Often times we hear of certain ailments, both minor and major, that afflict our members of the iron fraternity. These ailments can range from something as simple as irritating elbow pain when pressing to completely torn and shredded muscles when we push past our limits. One affliction you rarely hear about and is not commonly shared amongst our members is Muscle Dysmorphia. What is muscle dysmorphia you ask? Well it’s the lack of mental clarity and recognition of a well-developed physique. When someone who is muscular looks into the mirror and sees a reflection less than what they really are, that’s muscle dysmorphia. Here are five signs that may determine whether or not you have this problem.
**note: I am not a doctor nor do I have the right to diagnose anything of serious nature. This article is purely for entertainment value only.
It’s common practice worldwide for bodybuilders and also the general public to try on clothes to see how they fit on them. That’s nothing out of the ordinary. Here’s when we start to get into problems; when a 250lb bodybuilder puts on a certain shirt and determines that for whatever reason (whether it be the cut, style etc.) that particular shirt makes them look small. It hides the development of the delts or lowers the height of their traps, doesn’t have sleeves tight enough to show off upper arm size or hangs like a tarp relinquishing any and all muscular shape. When someone who is 250lbs of well-built muscle thinks this, there’s a problem. How can anyone of that size look small, regardless of their height? If you are one of these people, you suffer from muscle dysmorphia.
Watch any bodybuilder alive for an extended period of time and I guarantee you will eventually catch them checking themselves out in either a mirror or something else that casts a reflection. Often times you will see this occur when in a parking lot. There’s a great reason for this; the reflection cast in the window or side panel of a car makes you look huge! It’s exactly what you have always envisioned and hoped you would eventually look like. So why are we constantly looking for glimpses of ourselves in the mirror or other reflective material such as window panes and even sunglasses? For confirmation that we look as good as we think (hope) we do.Once again, another great example of muscle dysmorphic insecurity shining through and guiding our journey.
How long do your workouts usually last? An hour, hour and a half, two hours, more? How many sets of biceps curls do you actually think it takes for growth to occur? There’s such a thing as overdoing it and those of us out there who have that unrealistic viewpoint of what we actually look like will succumb to the marathon workout. The hope is that the more we do, the quicker we will see results. This idea has led countless trainers to spend undue time in the gym when they would have been better served by going home, eating and the going to sleep. The endless pursuit of instant muscle gratification often is the reason for the downfall of their efforts.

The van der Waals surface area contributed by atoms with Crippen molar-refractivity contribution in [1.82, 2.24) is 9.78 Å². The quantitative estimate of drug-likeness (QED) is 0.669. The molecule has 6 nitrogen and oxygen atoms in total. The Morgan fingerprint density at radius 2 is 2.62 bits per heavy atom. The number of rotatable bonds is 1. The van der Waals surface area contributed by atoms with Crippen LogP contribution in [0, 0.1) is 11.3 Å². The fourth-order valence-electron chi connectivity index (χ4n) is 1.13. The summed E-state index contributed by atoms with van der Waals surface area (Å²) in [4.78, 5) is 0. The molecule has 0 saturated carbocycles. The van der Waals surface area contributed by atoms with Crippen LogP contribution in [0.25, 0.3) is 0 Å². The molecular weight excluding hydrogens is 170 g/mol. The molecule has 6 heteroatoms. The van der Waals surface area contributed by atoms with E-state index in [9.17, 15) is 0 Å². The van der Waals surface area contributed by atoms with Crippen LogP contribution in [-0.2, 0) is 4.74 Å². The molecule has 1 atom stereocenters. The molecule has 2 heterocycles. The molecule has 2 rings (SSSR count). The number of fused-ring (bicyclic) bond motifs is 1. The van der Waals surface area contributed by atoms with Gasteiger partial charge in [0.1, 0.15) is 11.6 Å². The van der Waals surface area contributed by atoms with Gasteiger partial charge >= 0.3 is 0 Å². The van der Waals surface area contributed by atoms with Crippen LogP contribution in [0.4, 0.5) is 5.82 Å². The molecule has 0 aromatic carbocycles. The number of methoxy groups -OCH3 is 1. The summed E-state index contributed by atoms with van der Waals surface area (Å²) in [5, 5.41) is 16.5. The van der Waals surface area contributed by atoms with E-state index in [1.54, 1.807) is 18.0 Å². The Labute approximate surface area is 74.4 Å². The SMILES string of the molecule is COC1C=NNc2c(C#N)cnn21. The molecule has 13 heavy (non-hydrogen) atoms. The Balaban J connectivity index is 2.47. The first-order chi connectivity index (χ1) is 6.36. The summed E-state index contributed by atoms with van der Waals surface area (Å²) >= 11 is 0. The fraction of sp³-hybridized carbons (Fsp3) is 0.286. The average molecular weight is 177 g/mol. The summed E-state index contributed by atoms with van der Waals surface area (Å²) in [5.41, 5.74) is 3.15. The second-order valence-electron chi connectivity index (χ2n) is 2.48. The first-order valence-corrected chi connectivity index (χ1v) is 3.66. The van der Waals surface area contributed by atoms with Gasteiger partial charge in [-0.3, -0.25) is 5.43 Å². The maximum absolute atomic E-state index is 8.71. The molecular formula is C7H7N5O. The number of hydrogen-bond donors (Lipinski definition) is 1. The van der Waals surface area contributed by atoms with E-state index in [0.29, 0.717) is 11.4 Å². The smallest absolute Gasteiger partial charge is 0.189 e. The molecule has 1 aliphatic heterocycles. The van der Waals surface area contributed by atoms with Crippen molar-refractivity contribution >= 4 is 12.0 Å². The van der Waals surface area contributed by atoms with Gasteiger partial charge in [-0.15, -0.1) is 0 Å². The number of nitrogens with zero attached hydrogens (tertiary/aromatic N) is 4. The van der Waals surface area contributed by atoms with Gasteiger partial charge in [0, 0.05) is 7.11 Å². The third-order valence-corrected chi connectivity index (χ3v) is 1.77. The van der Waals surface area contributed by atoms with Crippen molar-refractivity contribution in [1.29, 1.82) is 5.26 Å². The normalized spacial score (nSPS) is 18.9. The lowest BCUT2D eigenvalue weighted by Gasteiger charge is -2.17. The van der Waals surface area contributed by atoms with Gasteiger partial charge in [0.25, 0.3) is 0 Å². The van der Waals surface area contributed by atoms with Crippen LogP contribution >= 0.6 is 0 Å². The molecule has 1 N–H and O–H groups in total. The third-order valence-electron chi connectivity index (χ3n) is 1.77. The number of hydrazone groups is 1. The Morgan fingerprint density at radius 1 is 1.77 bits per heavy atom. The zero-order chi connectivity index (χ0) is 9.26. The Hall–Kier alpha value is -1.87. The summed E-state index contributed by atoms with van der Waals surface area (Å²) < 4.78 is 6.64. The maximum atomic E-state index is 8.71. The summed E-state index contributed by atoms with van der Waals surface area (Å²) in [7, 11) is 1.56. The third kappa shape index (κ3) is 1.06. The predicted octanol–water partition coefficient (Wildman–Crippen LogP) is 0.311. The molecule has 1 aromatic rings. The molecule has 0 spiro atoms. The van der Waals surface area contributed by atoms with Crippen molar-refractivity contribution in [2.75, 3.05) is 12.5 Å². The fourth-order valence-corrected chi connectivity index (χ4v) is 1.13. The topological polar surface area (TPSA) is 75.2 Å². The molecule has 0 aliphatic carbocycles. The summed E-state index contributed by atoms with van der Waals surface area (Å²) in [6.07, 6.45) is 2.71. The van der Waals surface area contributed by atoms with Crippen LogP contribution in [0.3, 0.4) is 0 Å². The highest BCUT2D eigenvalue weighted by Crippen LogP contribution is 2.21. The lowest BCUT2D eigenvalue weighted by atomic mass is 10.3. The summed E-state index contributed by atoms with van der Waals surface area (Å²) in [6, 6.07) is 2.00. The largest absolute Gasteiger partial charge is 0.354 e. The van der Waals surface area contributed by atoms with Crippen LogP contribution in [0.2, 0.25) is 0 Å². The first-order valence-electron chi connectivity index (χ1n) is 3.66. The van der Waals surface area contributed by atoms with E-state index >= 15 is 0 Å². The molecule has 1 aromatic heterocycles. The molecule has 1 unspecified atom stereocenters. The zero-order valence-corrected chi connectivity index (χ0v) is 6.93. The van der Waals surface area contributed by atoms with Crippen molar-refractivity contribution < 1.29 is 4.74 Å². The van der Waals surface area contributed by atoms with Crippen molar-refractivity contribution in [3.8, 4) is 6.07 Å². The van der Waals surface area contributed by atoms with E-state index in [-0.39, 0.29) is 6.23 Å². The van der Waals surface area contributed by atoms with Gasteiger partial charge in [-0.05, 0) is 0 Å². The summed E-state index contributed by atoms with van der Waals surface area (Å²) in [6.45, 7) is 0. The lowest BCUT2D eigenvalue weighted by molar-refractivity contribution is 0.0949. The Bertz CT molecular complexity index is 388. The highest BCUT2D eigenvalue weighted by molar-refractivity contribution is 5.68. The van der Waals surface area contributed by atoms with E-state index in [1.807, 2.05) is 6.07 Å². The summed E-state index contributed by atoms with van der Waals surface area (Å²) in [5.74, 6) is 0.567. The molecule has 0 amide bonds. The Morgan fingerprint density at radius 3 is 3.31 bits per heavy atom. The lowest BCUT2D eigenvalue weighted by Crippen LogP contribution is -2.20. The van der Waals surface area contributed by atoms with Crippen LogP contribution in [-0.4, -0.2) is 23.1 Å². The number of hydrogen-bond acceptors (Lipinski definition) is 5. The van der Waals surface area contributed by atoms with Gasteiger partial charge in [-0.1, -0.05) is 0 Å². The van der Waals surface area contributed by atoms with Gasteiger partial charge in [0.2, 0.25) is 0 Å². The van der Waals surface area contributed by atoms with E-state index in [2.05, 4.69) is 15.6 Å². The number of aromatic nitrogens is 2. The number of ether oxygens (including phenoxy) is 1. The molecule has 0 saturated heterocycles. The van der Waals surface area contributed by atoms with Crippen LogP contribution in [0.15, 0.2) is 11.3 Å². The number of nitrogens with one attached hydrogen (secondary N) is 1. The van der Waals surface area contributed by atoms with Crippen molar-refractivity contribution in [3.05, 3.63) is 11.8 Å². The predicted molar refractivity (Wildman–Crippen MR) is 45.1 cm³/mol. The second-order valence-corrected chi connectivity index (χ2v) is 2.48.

Feeling puny and weak is the last thing a bodybuilder ever wants to experience and if you know anything about this game you understand how important nutrition is to the whole process. With that said there are foods out there that are more calorie rich than others (both good and bad) and having this option available to some will cause a case of overeating when trying to remedy the problem of looking small. Calories in will far supersede calories out causing for rapid gains in weight and a significant increase in body fat. Depending upon which foods you have chosen to meet your macronutrient ratio needs, you will either be setting yourself up for success or failure. Bodybuilders who suffer from muscle dysmorphia will eat anything you tell them to if instant gains are guaranteed. This unwarranted approach is bad practice and just overall a bad idea.
Supplement store owners love the dysmorphic bodybuilder. Why you ask? Well because they are the ones willing to buy anything and everything that promises to pack on additional mass. It’s literally like supplement grocery shopping watching these people in action. Now we’ve all been duped before when it comes to sports supplementation and the results that were guaranteed never came to fruition. We either took the loss, learned from it and became much more discerning about our future purchases or decided we didn’t even need that type of product after all. On the flip side, the dysmorphic bodybuilder would decide they weren’t taking enough of the product and simply go buy more; and then throw in a few more bottles of the latest and greatest product on the market.
All jokes aside, there are people out there who actually do live their lives this way. Try training with a bunch of pros and then see how you feel about yourself. Talk about insecurity. Here’s the thing; being unsatisfied with your physique to a certain degree is probably a good thing. It will be one of the driving forces that keeps you training hard and sticking with your diet. When it gets to a point where you let it run your life and you go through a dozen different looks with your wardrobe prior to heading off to the gym, you then have to realize there’s a significant problem in place. My advice is to be happy with what you’ve built but always want a little more for yourself. Remember, everyone has a unique set of genetics which will lead to a unique physique when developed.
Spend less time worrying about what others will think of you, what you wished you looked like and more time on setting and achieving the goals that will ultimately lead you to your desired physique.
Author: Dana Bushell
AST Sports Science sponsored athlete/writer, ENDEVR Athlete, SKECHERS Brand Ambassador, Sponsored by Schiek Sports Inc.
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